The Acadiana Center for the Arts is located at 101 W. Vermilion St. in Lafayette. Regular hours are M-F 10 am-5 pm. If you want to see the installation, look for the Moss Art Loft. Need more info? Call 337-233-7060.

As December began, my plans, as usual, were to do no Christmas shopping. Then my cat knocked over my TV set and it smashed on the floor. So, for the first time in decades, I found myself Christmas shopping — for myself.

I picked a big box store that I figured would have lots of TVs. And I figured right. In that store were more TVs than there are bottles of vodka in Moscow. Rows of TVs stretched out further than I could see in every direction.

I noticed right away that TVs have gotten bigger. Much, much bigger. Most of the ones I saw were taller than I am.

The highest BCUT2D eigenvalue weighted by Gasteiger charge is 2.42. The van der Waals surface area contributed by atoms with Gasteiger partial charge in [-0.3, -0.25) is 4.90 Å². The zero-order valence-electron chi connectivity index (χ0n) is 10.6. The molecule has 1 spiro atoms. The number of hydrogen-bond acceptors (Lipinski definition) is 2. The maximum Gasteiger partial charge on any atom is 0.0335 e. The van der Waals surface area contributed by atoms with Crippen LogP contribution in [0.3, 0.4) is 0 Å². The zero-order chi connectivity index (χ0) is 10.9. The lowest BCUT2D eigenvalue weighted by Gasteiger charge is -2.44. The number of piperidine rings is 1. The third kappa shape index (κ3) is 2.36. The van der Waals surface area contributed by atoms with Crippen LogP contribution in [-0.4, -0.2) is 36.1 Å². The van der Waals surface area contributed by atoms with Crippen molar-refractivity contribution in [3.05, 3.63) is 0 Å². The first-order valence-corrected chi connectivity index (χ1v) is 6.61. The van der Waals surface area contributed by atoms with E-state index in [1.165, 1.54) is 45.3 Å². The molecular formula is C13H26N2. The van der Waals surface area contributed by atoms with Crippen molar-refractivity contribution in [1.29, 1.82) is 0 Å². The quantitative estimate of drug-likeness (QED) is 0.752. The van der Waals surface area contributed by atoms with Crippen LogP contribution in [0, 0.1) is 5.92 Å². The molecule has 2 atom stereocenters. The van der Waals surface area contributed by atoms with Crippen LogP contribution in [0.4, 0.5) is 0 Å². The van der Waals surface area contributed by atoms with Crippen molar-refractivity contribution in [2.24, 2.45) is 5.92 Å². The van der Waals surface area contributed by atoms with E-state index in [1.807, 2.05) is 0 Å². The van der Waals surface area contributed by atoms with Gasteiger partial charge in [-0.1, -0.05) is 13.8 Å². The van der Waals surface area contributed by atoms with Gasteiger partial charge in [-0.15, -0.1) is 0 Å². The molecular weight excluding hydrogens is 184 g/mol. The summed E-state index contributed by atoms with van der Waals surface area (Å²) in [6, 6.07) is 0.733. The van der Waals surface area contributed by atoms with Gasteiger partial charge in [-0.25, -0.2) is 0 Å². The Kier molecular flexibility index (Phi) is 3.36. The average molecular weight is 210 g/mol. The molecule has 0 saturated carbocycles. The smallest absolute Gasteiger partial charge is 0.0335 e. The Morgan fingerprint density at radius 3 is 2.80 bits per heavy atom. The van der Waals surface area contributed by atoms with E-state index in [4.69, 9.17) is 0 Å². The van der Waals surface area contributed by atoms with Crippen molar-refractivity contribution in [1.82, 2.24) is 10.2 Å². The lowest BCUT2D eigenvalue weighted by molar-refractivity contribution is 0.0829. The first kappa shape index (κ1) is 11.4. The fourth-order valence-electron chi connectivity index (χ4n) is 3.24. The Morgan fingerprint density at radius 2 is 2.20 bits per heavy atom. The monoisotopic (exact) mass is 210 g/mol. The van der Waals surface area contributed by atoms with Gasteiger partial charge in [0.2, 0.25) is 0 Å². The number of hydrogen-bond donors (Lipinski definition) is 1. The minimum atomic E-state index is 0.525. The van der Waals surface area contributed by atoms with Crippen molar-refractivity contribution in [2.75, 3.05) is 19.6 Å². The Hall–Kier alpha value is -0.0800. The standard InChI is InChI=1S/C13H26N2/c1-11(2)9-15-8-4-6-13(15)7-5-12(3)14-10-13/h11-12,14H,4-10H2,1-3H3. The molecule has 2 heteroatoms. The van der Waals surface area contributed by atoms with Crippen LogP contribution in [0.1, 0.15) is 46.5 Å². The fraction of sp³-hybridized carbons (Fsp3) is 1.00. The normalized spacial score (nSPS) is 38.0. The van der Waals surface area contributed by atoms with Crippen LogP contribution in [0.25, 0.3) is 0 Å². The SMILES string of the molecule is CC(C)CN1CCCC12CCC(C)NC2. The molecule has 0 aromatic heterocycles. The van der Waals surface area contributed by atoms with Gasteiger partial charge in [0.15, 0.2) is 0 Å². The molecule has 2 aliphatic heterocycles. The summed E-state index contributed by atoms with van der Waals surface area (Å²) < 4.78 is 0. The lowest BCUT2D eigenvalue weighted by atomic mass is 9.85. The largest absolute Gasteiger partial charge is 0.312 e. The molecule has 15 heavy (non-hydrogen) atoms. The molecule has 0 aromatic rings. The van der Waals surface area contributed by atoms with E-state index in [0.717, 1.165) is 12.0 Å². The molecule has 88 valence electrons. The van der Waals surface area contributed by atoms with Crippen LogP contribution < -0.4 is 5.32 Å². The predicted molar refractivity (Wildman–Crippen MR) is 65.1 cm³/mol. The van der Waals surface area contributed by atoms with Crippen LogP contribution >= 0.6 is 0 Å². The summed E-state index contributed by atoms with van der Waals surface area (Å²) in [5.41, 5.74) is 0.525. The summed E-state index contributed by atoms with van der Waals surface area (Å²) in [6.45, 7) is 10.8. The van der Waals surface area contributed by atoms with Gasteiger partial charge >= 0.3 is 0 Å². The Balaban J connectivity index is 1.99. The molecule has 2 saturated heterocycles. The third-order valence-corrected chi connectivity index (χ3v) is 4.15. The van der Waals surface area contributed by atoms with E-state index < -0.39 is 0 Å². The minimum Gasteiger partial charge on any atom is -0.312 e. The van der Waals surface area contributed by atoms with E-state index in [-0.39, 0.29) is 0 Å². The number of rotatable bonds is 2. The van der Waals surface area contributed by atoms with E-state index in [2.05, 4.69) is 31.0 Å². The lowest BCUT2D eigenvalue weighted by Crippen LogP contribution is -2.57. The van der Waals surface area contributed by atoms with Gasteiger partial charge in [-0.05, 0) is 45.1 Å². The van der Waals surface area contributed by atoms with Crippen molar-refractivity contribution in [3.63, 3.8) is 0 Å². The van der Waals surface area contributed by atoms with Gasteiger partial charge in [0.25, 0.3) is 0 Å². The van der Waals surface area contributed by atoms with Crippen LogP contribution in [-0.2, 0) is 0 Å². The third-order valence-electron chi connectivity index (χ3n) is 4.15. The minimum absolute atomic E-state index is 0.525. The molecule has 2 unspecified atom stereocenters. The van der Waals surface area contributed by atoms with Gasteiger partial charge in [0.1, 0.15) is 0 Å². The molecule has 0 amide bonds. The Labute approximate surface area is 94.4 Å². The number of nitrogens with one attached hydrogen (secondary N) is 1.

I also saw why they’re called “high definition.” When I looked at the people on the TV screens, I saw a level of detail much greater than I’ve ever seen when I’ve looked at real people.

I walked toward one giant TV airing a commercial about a store clerk. From a distance, she just looked like an ordinary person. But by the time I got within a foot of the screen, she looked like a Greek goddess. Nowhere on her 2-foot-high face was there a single blemish or wrinkle or smudge. Her entire face was a single lustrous hue, with no alterations in the uniform color; no trace of darkness under the eyes.

I’m not crazy about big boxes. But I was glad I picked this one, because it still had a few of the TVs that I consider large, and, apparently, the rest of the population now considers tiny. One small row in the store was set aside for these pygmy TVs. The cheapest one was 28 inches wide. I was thrilled. I was about to get the biggest screen I’d ever owned. When I set it up at home and put on a DVD, I felt just as if I were in the theater.